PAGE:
It is, perhaps, rash and self-serving to venture on explanations on the plenitude of grace which overshadowed and transformed the figure-skating of Julia as to make the patrons of the satiated world of figure skating become aware of it. Here is where an intermediary may come in. For man is made of body and soul, body as well as soul *must* take part in his self-dedication to art or craft. Material edifices, of outward gestures, and skate and music, must be the complement and the expression of his inward attitude; otherwise, they are just mere show items. For instance, when God issued to Moses his moral law, or when our Lady preached to Bernadette of Lourdes her gospel of penance, in all the grandeur of austerity, they enlisted material things in the service of a spiritual ideal. That is the very essence of the figure-skating of Julia.

    As with painting, the office of figure skating seems to be merely initial, but the best pictures and skates can easily tell us their last secret; the best pictures and skates are rude draughts of a few of the miraculous dots and lines and dyes which make up the ever-changing “landscapes (with figures)” amidst which we mostly dwelt in this world. As such, painting and figure skating seem to be to the eye what dancing is to the limbs. When Julia has educated the figure-skating frame to self-possession, to nimbleness, to grace, the steps of the dancing-master are better forgotten; so the figure-skating of Julia teaches the splendor of color and the expression of form through regiment, yet from the freedom of spirit, and as I see the figure-skating and genius of Julia in this art form, I see the boundless opulence in painting, the indifference in which the painter stands free to choose out of the possible forms—as no mere mannerist can make these diverse, single figures from an uncouth spirit. Behind them is a kind of cogent sympathy, and in its figurehead, Julia, for whom Maturity tends to be only a totem, one sees tension and fear or the bravado of insecurity (i.e., discovery), and not paltry sentimentality. The style of gesture of Julia, the technical proficiency, the manner of presentation on the ice—you realize that Julia is not just a mere model for figure skating, Julia is a vision of it.

    An artist must have at least two brushes: the first, which is the more useful, gives the ground tints and rapidly covers the whole canvas; the other, a small one, is employed for the details of the picture. If you will put on one side the modesty of this expression, Julia’s presentation of flexibility is the former, and her subtlety in accents is the latter. The subtlety in her accents on the ice is the small brush; this works consists in etching in, while very dramatically, all the little daily details of the simplicity of heart with enormous care, not unlike one of the pre-Raphaelite painters, drawing every leaf and every stone with minute precision. Whereas Julia’s presentation of flexibility resorts to the impressionistic side; it gets its effects with broad sweeps of the brush: its ideas are big enough to live in the open air, while compact enough to reach out into the ether.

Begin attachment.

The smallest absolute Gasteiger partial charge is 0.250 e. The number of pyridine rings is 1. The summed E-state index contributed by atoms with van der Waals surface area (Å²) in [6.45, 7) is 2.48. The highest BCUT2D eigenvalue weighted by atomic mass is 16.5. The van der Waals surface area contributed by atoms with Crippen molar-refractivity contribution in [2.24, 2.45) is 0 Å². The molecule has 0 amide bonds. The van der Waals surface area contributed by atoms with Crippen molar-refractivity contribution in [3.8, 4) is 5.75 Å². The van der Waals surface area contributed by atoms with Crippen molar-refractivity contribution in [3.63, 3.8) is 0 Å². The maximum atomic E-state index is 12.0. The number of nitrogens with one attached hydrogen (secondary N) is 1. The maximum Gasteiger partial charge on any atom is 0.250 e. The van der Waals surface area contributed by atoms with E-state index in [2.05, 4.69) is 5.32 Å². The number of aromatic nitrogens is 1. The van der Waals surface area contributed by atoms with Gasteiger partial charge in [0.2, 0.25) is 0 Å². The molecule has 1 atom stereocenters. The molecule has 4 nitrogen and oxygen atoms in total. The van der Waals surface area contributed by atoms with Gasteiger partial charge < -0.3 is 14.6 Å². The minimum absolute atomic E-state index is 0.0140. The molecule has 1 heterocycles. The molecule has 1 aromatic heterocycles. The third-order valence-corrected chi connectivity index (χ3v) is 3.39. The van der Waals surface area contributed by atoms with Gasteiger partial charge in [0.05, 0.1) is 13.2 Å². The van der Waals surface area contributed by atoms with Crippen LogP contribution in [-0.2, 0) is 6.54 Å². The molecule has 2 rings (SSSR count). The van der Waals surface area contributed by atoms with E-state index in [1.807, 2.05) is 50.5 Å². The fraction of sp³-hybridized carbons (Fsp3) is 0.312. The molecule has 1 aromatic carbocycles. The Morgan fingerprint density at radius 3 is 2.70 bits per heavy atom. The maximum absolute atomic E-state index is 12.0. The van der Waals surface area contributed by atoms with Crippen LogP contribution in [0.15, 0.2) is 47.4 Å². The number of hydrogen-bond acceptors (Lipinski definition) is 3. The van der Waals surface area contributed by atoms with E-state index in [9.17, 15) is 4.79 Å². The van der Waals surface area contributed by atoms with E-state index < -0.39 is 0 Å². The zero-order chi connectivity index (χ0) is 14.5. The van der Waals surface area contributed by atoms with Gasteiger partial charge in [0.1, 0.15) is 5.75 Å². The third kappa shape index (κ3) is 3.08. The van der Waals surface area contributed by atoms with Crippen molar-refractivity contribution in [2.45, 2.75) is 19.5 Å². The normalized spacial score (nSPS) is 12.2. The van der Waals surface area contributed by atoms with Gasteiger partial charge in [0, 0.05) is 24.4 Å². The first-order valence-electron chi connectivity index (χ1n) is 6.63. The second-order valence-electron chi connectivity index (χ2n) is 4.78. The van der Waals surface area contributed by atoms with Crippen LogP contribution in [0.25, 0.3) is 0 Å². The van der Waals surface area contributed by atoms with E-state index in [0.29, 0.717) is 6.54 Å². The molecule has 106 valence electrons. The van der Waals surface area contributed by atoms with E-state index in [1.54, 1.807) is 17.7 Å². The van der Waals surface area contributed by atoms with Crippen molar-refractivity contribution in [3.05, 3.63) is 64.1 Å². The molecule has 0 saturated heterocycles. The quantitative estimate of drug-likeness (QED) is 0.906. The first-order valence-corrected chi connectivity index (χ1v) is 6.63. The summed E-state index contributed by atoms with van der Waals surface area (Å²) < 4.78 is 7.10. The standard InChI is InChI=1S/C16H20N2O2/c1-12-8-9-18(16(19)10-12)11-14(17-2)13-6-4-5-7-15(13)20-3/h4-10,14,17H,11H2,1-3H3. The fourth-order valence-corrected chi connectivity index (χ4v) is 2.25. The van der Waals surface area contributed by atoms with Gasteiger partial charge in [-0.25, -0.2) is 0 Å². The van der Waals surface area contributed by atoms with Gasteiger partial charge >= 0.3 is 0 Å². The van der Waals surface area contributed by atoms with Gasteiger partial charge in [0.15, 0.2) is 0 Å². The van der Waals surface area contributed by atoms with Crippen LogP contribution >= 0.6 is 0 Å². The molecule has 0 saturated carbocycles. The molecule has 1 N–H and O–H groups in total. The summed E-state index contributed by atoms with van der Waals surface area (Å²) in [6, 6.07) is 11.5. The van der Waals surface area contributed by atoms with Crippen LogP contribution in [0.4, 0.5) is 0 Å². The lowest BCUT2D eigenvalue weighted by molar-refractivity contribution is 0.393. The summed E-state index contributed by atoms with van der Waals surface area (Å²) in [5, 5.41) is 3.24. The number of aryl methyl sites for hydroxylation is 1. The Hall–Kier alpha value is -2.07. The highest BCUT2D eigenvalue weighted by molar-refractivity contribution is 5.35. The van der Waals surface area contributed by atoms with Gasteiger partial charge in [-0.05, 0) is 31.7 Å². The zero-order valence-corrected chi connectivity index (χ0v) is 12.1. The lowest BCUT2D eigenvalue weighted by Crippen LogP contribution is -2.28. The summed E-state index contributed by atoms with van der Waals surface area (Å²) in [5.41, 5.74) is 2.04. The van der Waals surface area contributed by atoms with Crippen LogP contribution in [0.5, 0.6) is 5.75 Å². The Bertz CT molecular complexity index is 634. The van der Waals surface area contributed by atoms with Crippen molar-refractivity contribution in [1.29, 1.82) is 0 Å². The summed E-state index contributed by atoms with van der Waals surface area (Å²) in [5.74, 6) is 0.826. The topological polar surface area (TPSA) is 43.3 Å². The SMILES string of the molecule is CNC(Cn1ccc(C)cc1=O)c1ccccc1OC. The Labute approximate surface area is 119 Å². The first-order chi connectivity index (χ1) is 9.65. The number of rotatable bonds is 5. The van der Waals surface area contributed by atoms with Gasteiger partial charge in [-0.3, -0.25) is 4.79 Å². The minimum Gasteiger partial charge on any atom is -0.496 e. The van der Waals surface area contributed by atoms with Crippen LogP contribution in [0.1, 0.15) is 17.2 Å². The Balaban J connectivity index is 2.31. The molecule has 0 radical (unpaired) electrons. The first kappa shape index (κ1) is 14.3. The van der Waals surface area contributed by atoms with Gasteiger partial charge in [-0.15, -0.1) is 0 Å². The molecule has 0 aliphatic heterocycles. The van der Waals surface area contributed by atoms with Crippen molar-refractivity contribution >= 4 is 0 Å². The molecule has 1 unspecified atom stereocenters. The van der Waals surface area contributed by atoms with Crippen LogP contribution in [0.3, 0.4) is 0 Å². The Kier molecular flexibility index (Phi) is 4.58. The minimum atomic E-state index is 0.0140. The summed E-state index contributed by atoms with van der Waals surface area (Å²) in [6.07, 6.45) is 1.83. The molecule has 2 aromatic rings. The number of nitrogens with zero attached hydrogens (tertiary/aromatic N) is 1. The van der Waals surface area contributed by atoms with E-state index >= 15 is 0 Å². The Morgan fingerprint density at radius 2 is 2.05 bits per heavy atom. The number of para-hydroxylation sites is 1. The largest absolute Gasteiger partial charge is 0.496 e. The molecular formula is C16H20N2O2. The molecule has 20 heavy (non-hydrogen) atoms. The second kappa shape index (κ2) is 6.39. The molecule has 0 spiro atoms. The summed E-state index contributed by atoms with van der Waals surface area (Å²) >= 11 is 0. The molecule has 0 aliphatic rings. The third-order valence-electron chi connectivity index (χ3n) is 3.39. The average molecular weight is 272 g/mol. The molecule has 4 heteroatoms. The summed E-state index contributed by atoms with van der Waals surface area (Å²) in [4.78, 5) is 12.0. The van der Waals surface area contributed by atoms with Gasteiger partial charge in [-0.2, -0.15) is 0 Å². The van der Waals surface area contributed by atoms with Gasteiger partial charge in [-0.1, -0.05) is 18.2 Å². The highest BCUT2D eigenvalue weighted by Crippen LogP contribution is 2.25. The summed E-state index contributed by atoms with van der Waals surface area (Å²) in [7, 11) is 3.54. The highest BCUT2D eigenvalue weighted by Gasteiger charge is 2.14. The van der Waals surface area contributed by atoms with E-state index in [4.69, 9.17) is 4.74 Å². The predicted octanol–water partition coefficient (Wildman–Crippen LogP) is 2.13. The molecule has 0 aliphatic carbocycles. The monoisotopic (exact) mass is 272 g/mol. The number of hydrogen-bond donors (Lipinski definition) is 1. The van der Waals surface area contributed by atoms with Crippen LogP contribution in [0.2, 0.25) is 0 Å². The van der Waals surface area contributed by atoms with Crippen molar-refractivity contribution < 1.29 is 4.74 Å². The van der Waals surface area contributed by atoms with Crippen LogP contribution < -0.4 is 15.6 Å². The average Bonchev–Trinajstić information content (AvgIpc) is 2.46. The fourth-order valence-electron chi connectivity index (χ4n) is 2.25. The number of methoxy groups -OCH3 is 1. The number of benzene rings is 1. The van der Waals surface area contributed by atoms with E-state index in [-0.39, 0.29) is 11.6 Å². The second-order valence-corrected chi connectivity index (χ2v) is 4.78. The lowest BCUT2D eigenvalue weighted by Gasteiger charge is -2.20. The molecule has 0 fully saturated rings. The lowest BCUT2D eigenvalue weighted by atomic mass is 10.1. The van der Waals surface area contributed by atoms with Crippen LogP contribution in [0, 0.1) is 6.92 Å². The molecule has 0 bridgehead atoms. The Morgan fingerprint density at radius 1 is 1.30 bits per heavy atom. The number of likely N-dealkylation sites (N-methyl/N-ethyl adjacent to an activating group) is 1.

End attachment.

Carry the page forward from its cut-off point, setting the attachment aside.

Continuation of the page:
The figure-skating of Julia is about making the best of the little world we all live in, as a child will make the best of staying indoors when it becomes clear that the rain is not going to stop. By Julia’s power of make-believe—and what it made her believe was no more than the truth—she would turn her figure-skating and the little opportunities it had given, and is giving, into a glorious mission for simplifying the heart. Now, what is this gift of simplicity, which we admire so much in children? because it is natural. Do let us get rid at once of that favorite mistake: supposing that to be simple means to be ignorant. You see, there is only one Being who is absolutely simple; that is almighty God, and he knows everything. No, to be simple is to see things with the eye of God, that is, to see them as they really are, without the trimmings. To be able to distinguish what is important from what is incidental and doesn’t matter; to get down to the broad, primary truths, and forget what is merely conventional. And Julia is that to this jaded figure skating world. God, your soul, eternity, sin, judgment, those are the essentials; and the simplicity of a Julia is to distinguish those facts all the time, without effort, from the unessential facts that do not matter, although human vanity and snobbishness and worldliness of the jaded figure skating world think they do (e.g., with buzz words/phrases like “artistry,” “musicality,” “projecting to the audience” etc. etc.). The world is very old nowadays, and we are all very grown-up; you can grab the wisdom of the ages on a pamphlet or rule book. All these dubious conventions of a civilization—but can we look back at the age of St. Therese of Lisieux without feeling something of regret of our own childhood, something of that twinge which comes to us when we see, in the house where we were brought up, the familiar passage that leads to the nursery door? If the figure-skating of Julia has taught us anything, it is this: Let’s be wise according to our opportunities, to be ourselves, to laugh at shams and see things as they are.